Love leaves a heartache no one can heal; love leaves a memory no one can steal, reads the inscription on an Irish tombstone.
Love is hard to find, hard to keep, and hard to forget.
On our way back from the Vermont Fiber Mill, Maria and I stopped to visit Liz Willis, our shearer, at her beautiful farm in Florence, Vt. We both love Liz, and she and Maria have become friends.
Sometimes I love Maria so much it hurts, and today was one of those days, she seemed so beautiful, open and loving to me, sitting out with Liz talking about the sheep.
Liz wants Maria to make a quilt for her, and we wanted to see her sheep.
As the two of them crouched down together, two remarkable women who love their farms and animals so much, I stepped back.
(As I stood taking in my good fortune, the phone rang. It was Sylvie, calling form her nursing home in Ft. Edward. She wanted to know when her stamps were coming.)
Sometimes, I just like to get back and bit and watch Maria, and this was one of those times, Liz and Maria are so comfortable together, they get one another, finish each other’s sentences.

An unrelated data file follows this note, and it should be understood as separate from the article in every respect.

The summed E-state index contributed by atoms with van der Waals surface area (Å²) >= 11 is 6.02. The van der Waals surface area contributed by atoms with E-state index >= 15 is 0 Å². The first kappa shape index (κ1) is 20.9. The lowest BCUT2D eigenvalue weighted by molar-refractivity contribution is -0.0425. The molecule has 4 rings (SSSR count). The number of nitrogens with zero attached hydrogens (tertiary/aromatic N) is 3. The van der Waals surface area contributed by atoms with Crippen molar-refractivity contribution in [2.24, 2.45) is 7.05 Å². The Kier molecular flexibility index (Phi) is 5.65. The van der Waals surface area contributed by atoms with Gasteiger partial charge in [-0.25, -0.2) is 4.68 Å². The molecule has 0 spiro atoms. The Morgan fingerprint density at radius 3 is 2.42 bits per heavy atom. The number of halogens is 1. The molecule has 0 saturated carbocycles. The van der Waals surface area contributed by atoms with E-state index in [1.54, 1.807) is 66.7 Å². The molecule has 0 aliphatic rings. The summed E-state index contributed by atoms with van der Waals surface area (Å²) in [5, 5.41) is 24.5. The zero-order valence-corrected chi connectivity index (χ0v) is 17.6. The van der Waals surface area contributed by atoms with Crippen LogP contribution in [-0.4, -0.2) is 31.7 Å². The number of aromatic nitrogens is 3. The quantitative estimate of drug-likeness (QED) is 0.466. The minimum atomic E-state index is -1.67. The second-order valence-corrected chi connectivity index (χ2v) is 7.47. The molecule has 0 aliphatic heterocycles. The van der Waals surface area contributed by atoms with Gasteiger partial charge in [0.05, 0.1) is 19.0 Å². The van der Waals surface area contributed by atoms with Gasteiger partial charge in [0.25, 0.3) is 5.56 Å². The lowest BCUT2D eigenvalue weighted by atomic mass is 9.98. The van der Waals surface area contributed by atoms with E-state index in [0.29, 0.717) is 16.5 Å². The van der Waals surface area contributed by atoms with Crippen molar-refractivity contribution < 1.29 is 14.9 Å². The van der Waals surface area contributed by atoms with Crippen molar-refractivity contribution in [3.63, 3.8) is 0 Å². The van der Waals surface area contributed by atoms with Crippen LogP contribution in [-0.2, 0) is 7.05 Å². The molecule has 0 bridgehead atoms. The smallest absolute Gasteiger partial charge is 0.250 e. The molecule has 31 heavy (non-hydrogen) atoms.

As often happens, I had no real role to play, this was somehow between the two of them, or perhaps I always find a way to stay outside the circle. They rarely get to see and talk with each other; I thought I should stay back.
And I loved watching it. It was a beautiful scene, in a beautiful place, on a beautiful day. The two just connect.
One by one, the sheep came up to Liz, and to Maria, to check them out, listen in, and get their noses and heads scratched. The two women talked to the sheep and about them, trading the stories of the farm, the drama or having lambs, the problems with beaver dams, hyper dogs.
Certain women take risks, push the envelope, overcome difficult things, and build challenging but beautiful lives for themselves, despite great odds.
So often, these women have to learn to encourage themselves and one another, there is not always someone else around to do that. These two do it all the time.
I loved watching these two strong women talk and laugh and share.
Liz can’t bear to send her sheep to market anymore, she wants us to have two more (she already gave us two, Ishar and Issachar), and Maris is pondering it. She loves to build up her stock of wool for yarn.
I’m sure Maria will accept the sheep, and I’m sure she won’t let Liz pay for the quilt. Country people barter.
Love can sometimes hurt, but love can also heal, to be a haven from fear and disappointment, love makes living worthwhile.
And yes, it does hurt to love.
Susan Sontag wrote that love is like giving yourself to be flayed and knowing that at any moment, the person you love may just walk off with your skin.